To David and Emily, and in memory of Fred E.
To my four stars—Emma, Burton, Julie, and Rosalind
by Lewis Lapham
BOUT THE SELF-DESTRUCTIVE IMPULSES NATIVE
to the Age of Aquarius nobody was better informed than the late Terry Southern. As a writer, he favored the darker shades of comedy (the screenplay for
, the preposterously pornographic novel
); as a pilgrim on the many roads to expanded consciousness, he experimented with every form of substance abuse rooted in an ancient religion or known to modern science. His satirical pieces occasionally appeared in
, and late at night in one or another of the uptown bars that catered to the New York literary trade, I sometimes came upon the author himself, contemplating what was left of the ice in a glass of gin, remarking on the number of his talented acquaintances—actors, authors, film directors, action painters, stand-up comics, lead guitarists—who had gone missing in the forests of addiction. He attributed the casualty rate to the heavy prices paid for the promise of transcendence, and in a season marked by a sharp upturn in the bad news incoming from the American dream of military grandeur in Vietnam, I remember him saying to the assembled company at a table in Elaine’s, “There is no power on earth that can loosen a man’s grip on his own throat.”
I don’t know whether the lyric was his own, or whether he borrowed it from a California Zen master or a Bob Dylan song, but by 1969 the point was not one that provoked an argument. The social revolutions of what was proving to be a not-so-joyous decade had rallied to the cry of freedom, in all its tenses and declensions—freedom for and freedom from, freedom then and now. The word appeared on everybody’s tie-dyed shirt or sign, went well with protest movements and psychedelic dope, marched south for civil rights, drifted west with the surfboards and the sun. And yet, as had been noticed by both F. Scott Fitzgerald and Ernest Hemingway during a previous age of American exploration in the wilderness of the self, freedom had its faults, seldom turned out to match the commercial advertising copy, went more or less directly south.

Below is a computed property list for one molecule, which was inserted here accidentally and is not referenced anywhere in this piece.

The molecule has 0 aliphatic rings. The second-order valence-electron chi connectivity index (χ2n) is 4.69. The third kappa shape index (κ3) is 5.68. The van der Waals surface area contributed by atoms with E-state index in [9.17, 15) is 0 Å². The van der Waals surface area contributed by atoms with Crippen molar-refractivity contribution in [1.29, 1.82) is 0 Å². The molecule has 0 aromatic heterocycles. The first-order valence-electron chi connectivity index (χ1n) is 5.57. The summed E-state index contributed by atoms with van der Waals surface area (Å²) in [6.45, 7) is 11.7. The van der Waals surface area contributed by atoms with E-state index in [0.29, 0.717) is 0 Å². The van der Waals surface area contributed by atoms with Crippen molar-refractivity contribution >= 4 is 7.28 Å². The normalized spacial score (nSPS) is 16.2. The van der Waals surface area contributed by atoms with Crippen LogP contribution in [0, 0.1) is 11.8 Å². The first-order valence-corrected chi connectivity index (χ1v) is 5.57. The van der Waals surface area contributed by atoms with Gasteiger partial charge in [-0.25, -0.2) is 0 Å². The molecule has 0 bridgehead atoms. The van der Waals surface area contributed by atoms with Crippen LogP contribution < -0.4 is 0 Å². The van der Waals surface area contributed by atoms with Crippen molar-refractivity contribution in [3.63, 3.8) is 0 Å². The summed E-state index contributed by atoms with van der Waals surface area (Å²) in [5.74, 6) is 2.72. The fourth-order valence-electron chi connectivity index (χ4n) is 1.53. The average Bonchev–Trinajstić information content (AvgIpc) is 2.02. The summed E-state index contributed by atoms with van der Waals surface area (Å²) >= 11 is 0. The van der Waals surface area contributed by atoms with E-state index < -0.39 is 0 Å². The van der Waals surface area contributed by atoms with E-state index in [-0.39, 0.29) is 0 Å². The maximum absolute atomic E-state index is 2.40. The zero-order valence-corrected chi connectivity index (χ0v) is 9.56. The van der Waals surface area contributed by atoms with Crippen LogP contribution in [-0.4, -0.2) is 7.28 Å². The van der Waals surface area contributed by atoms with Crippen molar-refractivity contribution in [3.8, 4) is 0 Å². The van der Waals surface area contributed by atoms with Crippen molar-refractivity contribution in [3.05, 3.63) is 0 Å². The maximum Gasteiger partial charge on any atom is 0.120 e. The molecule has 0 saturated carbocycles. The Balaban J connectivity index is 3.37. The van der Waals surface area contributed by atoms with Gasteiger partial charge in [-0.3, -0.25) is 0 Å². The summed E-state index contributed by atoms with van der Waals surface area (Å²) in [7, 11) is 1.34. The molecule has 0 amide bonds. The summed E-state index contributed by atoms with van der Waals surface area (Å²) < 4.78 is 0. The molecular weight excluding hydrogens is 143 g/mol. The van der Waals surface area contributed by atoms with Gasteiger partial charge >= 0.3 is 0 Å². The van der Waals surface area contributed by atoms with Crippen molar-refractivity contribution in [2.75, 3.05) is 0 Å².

As an editor often exposed in the early 1970s to writers newly arrived on the heights of commercial celebrity or literary reputation, I noticed that their fear of failure was surpassed by their fear of success. So also but more obviously, similar states of anxiety descended upon the movie stars and the musicians. Becoming suddenly famous, they were granted license to say and do as they pleased, to ask and have and send the bill to Zurich. Being American, they had been born in the assurance of their certain virtue and perfect innocence. The money and the television cameras taught them otherwise. At liberty to discover in themselves traits of character of which they had no prior knowledge—also criminal tendencies, monstrous wishes, perverse desires, a comprehensive repertoire of antisocial behaviors—some of the most observant members of the troupe turned away in horror from what they saw in Medusa’s mirror. Terrified by the freedom to play any role or tune that might come fantastically to mind, they looked for ways to turn to stone—acquired inhibitions, developed a capacity for the self-inflicted wound, applied for early admission to the nearest cage. A drug or alcohol addiction served the purposes of the prison cell, which, by the fashionable standards of the day, established one’s credentials as an enemy of the system or the state but offered the further advantage of remaining silent while seeming cool.